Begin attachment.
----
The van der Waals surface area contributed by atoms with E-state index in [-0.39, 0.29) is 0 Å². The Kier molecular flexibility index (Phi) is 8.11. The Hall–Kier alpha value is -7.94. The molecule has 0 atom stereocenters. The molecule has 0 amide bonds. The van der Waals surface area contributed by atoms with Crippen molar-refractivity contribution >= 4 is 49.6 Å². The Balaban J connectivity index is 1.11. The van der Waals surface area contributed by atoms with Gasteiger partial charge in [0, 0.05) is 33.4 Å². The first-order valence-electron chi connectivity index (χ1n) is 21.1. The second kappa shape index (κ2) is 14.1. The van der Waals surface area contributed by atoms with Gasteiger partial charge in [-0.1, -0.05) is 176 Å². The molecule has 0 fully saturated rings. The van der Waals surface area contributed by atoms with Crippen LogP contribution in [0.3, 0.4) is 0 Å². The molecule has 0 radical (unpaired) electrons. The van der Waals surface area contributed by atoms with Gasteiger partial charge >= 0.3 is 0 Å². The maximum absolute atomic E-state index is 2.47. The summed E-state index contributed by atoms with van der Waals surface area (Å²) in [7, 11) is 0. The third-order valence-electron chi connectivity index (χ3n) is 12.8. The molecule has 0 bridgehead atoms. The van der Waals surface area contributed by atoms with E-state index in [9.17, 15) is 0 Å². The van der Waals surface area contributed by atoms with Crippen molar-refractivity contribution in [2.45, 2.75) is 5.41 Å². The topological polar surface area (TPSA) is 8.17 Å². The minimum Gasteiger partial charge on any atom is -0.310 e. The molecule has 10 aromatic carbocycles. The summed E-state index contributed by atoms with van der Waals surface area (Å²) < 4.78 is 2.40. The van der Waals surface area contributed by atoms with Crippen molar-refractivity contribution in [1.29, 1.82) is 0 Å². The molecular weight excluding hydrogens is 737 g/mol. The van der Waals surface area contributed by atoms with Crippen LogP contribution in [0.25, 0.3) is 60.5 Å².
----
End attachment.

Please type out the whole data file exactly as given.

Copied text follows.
The van der Waals surface area contributed by atoms with E-state index in [-0.39, 0.29) is 0 Å². The Kier molecular flexibility index (Phi) is 8.11. The Hall–Kier alpha value is -7.94. The molecule has 0 atom stereocenters. The molecule has 0 amide bonds. The van der Waals surface area contributed by atoms with Crippen molar-refractivity contribution >= 4 is 49.6 Å². The Balaban J connectivity index is 1.11. The van der Waals surface area contributed by atoms with Gasteiger partial charge in [0, 0.05) is 33.4 Å². The first-order valence-electron chi connectivity index (χ1n) is 21.1. The second kappa shape index (κ2) is 14.1. The van der Waals surface area contributed by atoms with Gasteiger partial charge in [-0.1, -0.05) is 176 Å². The molecule has 0 fully saturated rings. The van der Waals surface area contributed by atoms with Crippen LogP contribution in [0.3, 0.4) is 0 Å². The molecule has 0 radical (unpaired) electrons. The van der Waals surface area contributed by atoms with Gasteiger partial charge >= 0.3 is 0 Å². The maximum absolute atomic E-state index is 2.47. The summed E-state index contributed by atoms with van der Waals surface area (Å²) in [7, 11) is 0. The third-order valence-electron chi connectivity index (χ3n) is 12.8. The molecule has 0 bridgehead atoms. The van der Waals surface area contributed by atoms with E-state index in [9.17, 15) is 0 Å². The van der Waals surface area contributed by atoms with Crippen molar-refractivity contribution in [2.45, 2.75) is 5.41 Å². The topological polar surface area (TPSA) is 8.17 Å². The minimum Gasteiger partial charge on any atom is -0.310 e. The molecule has 10 aromatic carbocycles. The summed E-state index contributed by atoms with van der Waals surface area (Å²) < 4.78 is 2.40. The van der Waals surface area contributed by atoms with Crippen molar-refractivity contribution in [1.29, 1.82) is 0 Å². The molecular weight excluding hydrogens is 737 g/mol. The van der Waals surface area contributed by atoms with Crippen LogP contribution in [0.25, 0.3) is 60.5 Å².